Gadgets are the future of you.
They're the things that anticipate your needs, appreciate the gaps in your life, and understand precisely what excites you.
So I found myself earlier this week wandering the halls of something called the Pepcom Holiday Spectacular, in search of signs of America's soul.
This Spectacular is "a media event dedicated to glimpsing the computers, laptops, tablets, smartphones, apps, videogames, toys, gadgets, and consumer electronics that will be hot items this holiday season."
I am therefore your Xmas Paul Revere as to the state of the nation, seen through its most scalding technological items.
I confess that I was glad there was wine available, as I found the experience troubling.
My eyes were first attracted by the Lenovo booth, where it promised that its wares were "For Those Who Do." Ought I conclude, therefore, that Americans are doers rather than, say, thinkers? And what makes Lenovo computers so don't-averse? If I give someone a Lenovo computer for Xmas, what exactly am I telling them?
Merry Xmas, son. You do-nothing slob.
As I wandered, though, themes began to emerge. Technology's masters believe you are neurotic, America, and they want you to be more so.
There seemed several items designed to force you to monitor every single bodily function 24 hours a day. One that especially made me queasy was from a company called Basis. It declared: "Gain Insight Into Your Health." Another large sign said "Advanced Sensors for your Wrist."
As I stared at the blurb, trembling, I saw that the Basis band "has the most advanced sensors on the market, continuously capturing heart rate patterns, motion, perspiration, and skin temperature throughout the day and night."
Happy Xmas, Grandpa. Now, about your will.
I walked on, shaking my head and measuring my pulse. The more I walked, the more I saw fighting robots. They're crawly and weird and aggressive and everything you want to give your kids for Xmas. Especially if you've had the walls of the playroom soundproofed.
You might think that the Holiday Season is there to bring families together and let love shine. Imagine, then, what you're telling people if you buy them something called MySocialGPS. (Slogan: "Put Your Life in the Now.")
I confess I'd never heard of this undoubtedly appropriate Xmas gift. For this is "the first real-time social navigation app that enables people to actively find activities, friends, deals, events, and featured places and to communicate, schedule, and share these through a unified interface."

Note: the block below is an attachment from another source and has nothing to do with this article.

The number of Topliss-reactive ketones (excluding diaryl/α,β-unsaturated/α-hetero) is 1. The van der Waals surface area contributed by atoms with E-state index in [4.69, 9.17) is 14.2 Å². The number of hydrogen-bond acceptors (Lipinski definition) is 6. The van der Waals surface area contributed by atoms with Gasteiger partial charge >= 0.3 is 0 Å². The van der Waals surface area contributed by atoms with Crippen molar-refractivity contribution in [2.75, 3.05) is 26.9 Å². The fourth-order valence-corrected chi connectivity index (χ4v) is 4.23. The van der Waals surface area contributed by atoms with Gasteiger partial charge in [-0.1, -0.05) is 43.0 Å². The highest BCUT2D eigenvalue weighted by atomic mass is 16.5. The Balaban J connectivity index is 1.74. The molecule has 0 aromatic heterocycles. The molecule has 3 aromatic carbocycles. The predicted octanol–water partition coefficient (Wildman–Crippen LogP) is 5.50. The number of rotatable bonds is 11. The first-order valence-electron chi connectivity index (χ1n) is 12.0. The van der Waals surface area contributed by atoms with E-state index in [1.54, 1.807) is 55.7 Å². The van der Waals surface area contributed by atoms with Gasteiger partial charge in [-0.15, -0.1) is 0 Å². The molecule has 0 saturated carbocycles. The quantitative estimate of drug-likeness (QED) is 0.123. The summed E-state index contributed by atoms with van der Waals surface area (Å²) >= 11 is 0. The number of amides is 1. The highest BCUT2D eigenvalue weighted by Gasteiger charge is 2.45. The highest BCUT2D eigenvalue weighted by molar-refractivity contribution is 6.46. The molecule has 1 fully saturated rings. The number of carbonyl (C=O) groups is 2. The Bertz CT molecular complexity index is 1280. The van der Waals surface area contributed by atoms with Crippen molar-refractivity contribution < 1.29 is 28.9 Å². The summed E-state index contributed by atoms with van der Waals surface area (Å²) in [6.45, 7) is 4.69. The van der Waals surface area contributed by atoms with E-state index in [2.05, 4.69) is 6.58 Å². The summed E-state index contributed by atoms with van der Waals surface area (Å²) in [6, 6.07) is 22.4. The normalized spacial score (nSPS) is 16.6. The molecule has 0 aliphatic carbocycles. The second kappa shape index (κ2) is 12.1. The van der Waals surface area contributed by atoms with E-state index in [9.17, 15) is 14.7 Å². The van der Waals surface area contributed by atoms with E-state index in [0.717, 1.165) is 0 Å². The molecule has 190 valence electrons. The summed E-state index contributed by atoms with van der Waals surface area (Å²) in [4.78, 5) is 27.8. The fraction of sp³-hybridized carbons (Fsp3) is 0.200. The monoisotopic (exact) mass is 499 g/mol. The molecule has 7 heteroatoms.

"It's like having a personal social concierge," says the blurb.
Merry Xmas, darling, and here's a way to get away from your family.
Still, the final theme that drummed its way into my already-throbbing head was that this Xmas, like so many before it, is about security. What better thing to do for your loved ones than to give them something to make them safer?
There was an Absolute LoJack, which is not a LoJack secured to a vodka bottle, but a LoJack licensed to Absolute Software. It's there to "help businesses and consumers track, manage, secure, and recover mobile computers."
Merry Xmas, boss. It wasn't me.
But wait, computers become obsolete so quickly that isn't it better to let someone steal one and make sure your insurance covers a brand-new equivalent (or better)?
The themes of fighting and security continued, unabated.
More Technically Incorrect
A company called Speck promises that its phone cover "meets or exceeds military standards" when drop-tested. ("Meets or" was in much smaller letters.)
The selling through war continued through the oddly named company called Escort.
No, this didn't sell those sort of personal services. Rather, it has the PASSPORT Max.
This is a machine that represents what every American needs: "By designing PASSPORT MaxTM around advanced military high-speed digital signal processing (DSP) technology, ESCORT engineers have given PASSPORT MaxTM the ability to search for threats fifty times faster than any other radar detector."
Merry Xmas, Mom. I hear Dad's been hanging out with some strange people lately.
And then there was the Gunbox. Tagline: "Defend Responsibly."
The Gun Box is "Gun Storage Evolved." It's "Where Safe Guns Live."
Yes, but where do safe people live? From the evidence of this spectacular exhibition, nowhere.
Merry Xmas, America.